Date of Award

Spring 5-18-2019

Document Type


Degree Name

PHD - Doctor of Philosophy


Expressive Therapies

First Advisor

Mitchell Kossak

Second Advisor

Kelvin Ramirez

Third Advisor

Einat Metzl


The research in this study focused on how storytelling through artmaking, specifically, narrative embroidered story cloths (tela bordada) has been used traditionally in rural Central Mexico. The study explored place-based identities and traditions embedded in the culture, and examined how these processes could potentially be incorporated into art therapy practice in these communities. The research question, “What is the experience of engagement in tela bordada?” illuminated the meaning of Indigenous theory and expanded the import of the experience of the material and process. This led to the discovery of finding meaning explicit in the participants’ experiences and implicit in the researcher’s experience of designing and conducting research, exposing a need to decolonize art-based research approaches.

Thirteen participants were recruited from individuals associated with two university programs located in Michoacán, Mexico. Qualitative data were collected through a 12-session mixed-method, arts-based (ABR), phenomenological approach using art making and reflective journaling. The approach was chosen wherein art making was utilized during data collection (embroidered story cloths) and analysis (weaving) with the inclusion of a quantitative exploration of the possible role of ethnic identity, using the Multigroup Ethnic Identity Measure (MEIM).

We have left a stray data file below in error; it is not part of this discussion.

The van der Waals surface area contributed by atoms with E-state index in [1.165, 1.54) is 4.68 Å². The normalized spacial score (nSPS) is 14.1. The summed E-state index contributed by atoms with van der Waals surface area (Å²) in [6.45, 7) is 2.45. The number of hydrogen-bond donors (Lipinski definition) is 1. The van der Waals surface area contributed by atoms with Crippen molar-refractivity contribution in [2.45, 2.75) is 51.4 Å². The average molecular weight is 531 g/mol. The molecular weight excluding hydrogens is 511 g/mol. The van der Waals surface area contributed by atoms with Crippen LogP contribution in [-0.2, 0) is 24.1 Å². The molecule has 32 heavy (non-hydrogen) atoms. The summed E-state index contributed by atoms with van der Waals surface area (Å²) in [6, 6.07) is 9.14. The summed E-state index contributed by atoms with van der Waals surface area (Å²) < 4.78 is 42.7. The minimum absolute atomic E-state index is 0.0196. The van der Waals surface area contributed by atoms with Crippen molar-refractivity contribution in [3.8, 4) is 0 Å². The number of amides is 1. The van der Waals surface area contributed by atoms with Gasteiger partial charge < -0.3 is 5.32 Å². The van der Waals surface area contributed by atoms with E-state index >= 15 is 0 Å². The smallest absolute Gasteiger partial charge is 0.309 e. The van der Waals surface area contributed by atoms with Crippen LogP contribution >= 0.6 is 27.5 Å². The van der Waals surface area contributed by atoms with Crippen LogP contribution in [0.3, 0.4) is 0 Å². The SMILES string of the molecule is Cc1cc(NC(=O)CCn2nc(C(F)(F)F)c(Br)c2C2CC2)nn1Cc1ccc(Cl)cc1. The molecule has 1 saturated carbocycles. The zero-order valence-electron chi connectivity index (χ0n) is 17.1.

Themes of wellbeing, identity, gender issues, expectations, and the experiences of place and time were evident in the participant experiences with an exploration of Slow Theory of Time, the utility of the Multigroup Ethnic Identity Measure (MEIM), art and storytelling as research and intervention, and research methodology. Additionally, the data suggested that the concepts of intentionally making space for self-exploration, the need for creating accessible places for that exploration, and mindfully engaging self-reflection, self-examination, self-monitoring, and shutting out external distractions with the aim of finding or creating meaning were key elements of the participant experience. Clinical application of the outcomes included possible benefits of incorporating “Slow” therapy using locally sourced materials and methods, such as artisan craft, and emphasizing relationship, hope, and intention, as viable considerations for supporting clients versus Western, formulaic, brief solution focused approaches. Additionally, the experience with the materials and process raised questions about how research approaches are represented and promoted, suggesting that ABR might be redefined as Indigenous Research.

Creative Commons License

Creative Commons Attribution-Noncommercial 4.0 License
This work is licensed under a Creative Commons Attribution-Noncommercial 4.0 License



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